By Reginald Tucker—Most people reading this column know me as a flooring trade magazine editor and journalist. But that wasn’t always the case. I actually spent quite a few years in retail sales —an occupation that, ironically, paid for much of my college education in pursuit of a career in journalism.
One of those retail positions entailed working as a tire salesman and automotive service advisor for a major national retailer. Over the years of working for said company—which prided itself on educating its sales force on not only product knowledge but also interpersonal skills development—I was exposed to countless training opportunities. Some of that instruction came in the form of structured training classes held on a fairly frequent basis throughout the year; other educational opportunities and teachable moments occurred on the job in real-time interactions with customers.
One “on-the-job” teachable moment that stands out in my mind to this day—more than 25 years after I left the automotive industry—was an interaction that involved a customer who walked into the showroom, waiting patiently in line for assistance. He looked quite disheveled in his worn-out, faded blue jeans, stained sweatshirt and frumpy baseball cap that covered the top of his mullet. (Like I said, it was a long time ago.)
At the time when the gentleman walked into the showroom, I was the only salesperson on duty. It was a Sunday afternoon, and we were about an hour or so away from closing time. True to my training, I acknowledged the customer’s presence, even though I was still wrapping up a sale with the previous shopper. I welcomed him to the store, and I told him I would assist him momentarily.
I thanked the customer for waiting patiently, and then I asked how I could be of service. “I need some tires,” he said flatly. “At least two, maybe four.”
In keeping with my training, I always made it a point to go outside and perform a visual inspection of the tires on the vehicle before getting into price. There’s so much you can tell about the condition of a vehicle’s suspension system as well as the driving patterns of the car’s owner simply by the wear patterns on the surface of a tire, which might unlock add-on sales/repair opportunities.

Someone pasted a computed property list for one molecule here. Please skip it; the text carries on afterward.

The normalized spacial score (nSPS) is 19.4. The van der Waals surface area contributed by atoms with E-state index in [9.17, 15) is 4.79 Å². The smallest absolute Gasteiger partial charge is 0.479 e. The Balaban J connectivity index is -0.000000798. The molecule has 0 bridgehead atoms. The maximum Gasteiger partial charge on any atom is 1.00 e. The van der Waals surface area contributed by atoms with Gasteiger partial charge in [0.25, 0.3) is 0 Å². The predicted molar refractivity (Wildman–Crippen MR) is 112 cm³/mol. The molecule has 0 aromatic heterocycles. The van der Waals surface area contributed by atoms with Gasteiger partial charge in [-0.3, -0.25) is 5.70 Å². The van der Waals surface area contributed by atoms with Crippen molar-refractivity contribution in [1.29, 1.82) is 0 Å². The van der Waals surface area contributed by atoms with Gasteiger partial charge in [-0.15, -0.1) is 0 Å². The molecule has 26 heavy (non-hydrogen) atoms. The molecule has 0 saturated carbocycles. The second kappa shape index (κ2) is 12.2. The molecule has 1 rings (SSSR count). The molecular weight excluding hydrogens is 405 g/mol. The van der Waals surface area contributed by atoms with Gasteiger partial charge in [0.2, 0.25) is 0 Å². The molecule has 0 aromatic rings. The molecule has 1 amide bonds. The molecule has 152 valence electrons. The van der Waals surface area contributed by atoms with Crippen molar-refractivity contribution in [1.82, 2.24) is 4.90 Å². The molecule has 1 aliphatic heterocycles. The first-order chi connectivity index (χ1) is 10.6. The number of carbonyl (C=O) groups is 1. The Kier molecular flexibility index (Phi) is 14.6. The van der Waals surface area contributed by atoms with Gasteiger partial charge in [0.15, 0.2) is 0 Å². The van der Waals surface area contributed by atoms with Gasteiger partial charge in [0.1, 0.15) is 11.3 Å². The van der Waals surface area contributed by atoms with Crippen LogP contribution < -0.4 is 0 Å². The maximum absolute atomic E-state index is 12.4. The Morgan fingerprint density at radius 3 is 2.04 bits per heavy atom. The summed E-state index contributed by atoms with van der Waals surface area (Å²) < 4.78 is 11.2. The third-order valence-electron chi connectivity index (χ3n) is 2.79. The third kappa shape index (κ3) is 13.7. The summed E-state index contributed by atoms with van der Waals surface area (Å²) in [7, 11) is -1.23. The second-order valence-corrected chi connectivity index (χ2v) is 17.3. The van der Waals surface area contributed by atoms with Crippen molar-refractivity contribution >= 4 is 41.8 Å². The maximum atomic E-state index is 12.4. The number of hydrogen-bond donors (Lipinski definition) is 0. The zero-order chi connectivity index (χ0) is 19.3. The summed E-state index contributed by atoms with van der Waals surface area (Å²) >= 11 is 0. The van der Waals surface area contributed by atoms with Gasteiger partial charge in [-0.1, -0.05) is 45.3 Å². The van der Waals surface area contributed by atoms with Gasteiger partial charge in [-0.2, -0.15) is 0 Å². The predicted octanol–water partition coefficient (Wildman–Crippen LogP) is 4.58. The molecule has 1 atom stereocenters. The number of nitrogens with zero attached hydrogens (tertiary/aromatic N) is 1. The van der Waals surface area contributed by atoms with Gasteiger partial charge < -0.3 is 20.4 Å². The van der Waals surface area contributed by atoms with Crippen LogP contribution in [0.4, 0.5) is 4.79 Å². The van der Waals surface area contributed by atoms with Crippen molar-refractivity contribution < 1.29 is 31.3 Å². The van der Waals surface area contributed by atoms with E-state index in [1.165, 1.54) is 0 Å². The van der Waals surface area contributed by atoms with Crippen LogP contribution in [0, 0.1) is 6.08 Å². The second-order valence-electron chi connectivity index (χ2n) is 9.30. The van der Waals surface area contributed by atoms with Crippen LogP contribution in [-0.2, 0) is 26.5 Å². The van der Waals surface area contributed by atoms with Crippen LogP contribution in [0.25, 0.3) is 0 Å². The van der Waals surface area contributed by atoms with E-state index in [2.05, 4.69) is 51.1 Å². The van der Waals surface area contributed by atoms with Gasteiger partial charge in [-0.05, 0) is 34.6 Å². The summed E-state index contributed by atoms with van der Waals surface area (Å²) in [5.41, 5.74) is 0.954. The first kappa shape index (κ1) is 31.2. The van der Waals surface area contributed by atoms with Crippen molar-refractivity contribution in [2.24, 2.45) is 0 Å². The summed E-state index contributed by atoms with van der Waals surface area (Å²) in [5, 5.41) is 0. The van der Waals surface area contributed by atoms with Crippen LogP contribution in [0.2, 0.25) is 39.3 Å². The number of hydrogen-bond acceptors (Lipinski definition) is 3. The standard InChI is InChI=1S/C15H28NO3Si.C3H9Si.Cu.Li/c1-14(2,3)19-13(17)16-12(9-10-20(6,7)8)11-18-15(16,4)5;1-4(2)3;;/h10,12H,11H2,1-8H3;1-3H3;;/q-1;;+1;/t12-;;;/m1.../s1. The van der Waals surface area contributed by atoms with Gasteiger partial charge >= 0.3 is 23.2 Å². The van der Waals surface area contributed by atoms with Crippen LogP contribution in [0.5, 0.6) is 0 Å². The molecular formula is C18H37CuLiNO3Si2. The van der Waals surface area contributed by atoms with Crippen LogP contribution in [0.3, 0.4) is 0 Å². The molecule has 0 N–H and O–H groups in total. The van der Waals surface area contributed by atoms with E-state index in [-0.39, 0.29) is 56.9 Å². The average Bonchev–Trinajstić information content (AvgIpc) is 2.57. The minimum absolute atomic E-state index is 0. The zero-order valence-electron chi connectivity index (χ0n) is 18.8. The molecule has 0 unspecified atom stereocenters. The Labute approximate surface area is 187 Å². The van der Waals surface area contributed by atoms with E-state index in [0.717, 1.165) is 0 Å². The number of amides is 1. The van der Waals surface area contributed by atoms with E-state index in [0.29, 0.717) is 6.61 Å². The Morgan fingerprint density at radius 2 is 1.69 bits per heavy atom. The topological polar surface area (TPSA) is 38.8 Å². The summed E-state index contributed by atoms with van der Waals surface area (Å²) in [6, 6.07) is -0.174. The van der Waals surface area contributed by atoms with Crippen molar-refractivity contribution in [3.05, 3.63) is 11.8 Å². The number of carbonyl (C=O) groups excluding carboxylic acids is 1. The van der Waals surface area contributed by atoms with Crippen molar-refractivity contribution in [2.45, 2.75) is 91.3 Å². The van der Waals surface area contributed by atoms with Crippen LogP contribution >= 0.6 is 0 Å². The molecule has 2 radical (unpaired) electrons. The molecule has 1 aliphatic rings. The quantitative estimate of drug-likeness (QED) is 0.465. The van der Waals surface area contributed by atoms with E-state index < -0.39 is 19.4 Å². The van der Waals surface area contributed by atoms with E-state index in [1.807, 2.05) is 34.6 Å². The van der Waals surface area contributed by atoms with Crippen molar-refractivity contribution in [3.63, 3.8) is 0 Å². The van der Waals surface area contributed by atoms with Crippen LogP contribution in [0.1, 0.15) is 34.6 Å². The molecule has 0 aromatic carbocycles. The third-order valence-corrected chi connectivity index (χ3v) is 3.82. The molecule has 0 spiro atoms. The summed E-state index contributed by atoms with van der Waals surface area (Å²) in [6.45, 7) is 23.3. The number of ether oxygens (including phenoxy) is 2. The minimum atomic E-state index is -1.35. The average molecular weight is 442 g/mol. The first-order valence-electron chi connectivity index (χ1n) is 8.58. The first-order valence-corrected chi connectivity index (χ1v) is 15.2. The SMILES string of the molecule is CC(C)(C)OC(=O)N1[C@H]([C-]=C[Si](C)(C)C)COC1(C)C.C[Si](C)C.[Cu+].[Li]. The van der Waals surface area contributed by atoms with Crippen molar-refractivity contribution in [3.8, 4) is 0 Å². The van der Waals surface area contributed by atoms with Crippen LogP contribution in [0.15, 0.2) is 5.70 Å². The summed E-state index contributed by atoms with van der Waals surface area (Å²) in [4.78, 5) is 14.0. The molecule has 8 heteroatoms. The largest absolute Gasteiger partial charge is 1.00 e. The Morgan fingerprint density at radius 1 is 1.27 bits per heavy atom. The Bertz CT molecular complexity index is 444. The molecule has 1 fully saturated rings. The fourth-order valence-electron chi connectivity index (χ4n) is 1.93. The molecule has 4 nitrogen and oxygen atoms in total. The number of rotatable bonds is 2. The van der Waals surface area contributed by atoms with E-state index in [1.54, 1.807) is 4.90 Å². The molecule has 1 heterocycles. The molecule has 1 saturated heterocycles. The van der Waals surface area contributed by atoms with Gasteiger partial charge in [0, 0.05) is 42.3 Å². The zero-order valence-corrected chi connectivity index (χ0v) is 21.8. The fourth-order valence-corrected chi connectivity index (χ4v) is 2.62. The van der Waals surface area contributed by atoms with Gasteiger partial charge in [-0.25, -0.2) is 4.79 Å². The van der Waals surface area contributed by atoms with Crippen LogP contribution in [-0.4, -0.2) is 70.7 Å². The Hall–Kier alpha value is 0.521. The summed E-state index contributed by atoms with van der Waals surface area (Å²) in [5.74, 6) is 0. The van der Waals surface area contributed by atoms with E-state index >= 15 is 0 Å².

On this particular day, my Jedi automotive training served me well. Had I dismissed the customer based on his appearance, I might have assumed he had some jalopy parked outside. Quite the contrary. Much to my (pleasant) surprise, I walked to the curb to find a sparkling metallic blue Corvette ZR1. My pupils turned into dollar signs immediately. As any automotive enthusiast knows, the wide, beefy, low-profile, high-speed-rated tires on those cars can set you back a few mortgage payments.
A thorough visual inspection of the tires, which included measuring the depth of what little tread remained, resulted in only one conclusion: The customer did indeed require a full set of four tires—plus wheel balancing and new valves. Oh, and a four-wheel alignment. When I gave the customer an estimate for the parts and labor, he didn’t even blink.
The moral of the story, good folks, is in business (and in life), you can’t always judge a book by its cover. Having been on the opposite side of the transaction in cases like this, I couldn’t agree more. While many professional salespeople employ some type of “pre-qualification” process—whether it’s subconscious or overt—the risk of offending a customer or losing a sale outright is just too great. This is true whether you’re peddling Michelin tires, kitchen sinks, top-shelf appliances or high-end hardwood flooring.
As Sean McPheat, the famous author and sales trainer, said, “Treat everyone, every prospect, as if they are worth a million dollars.”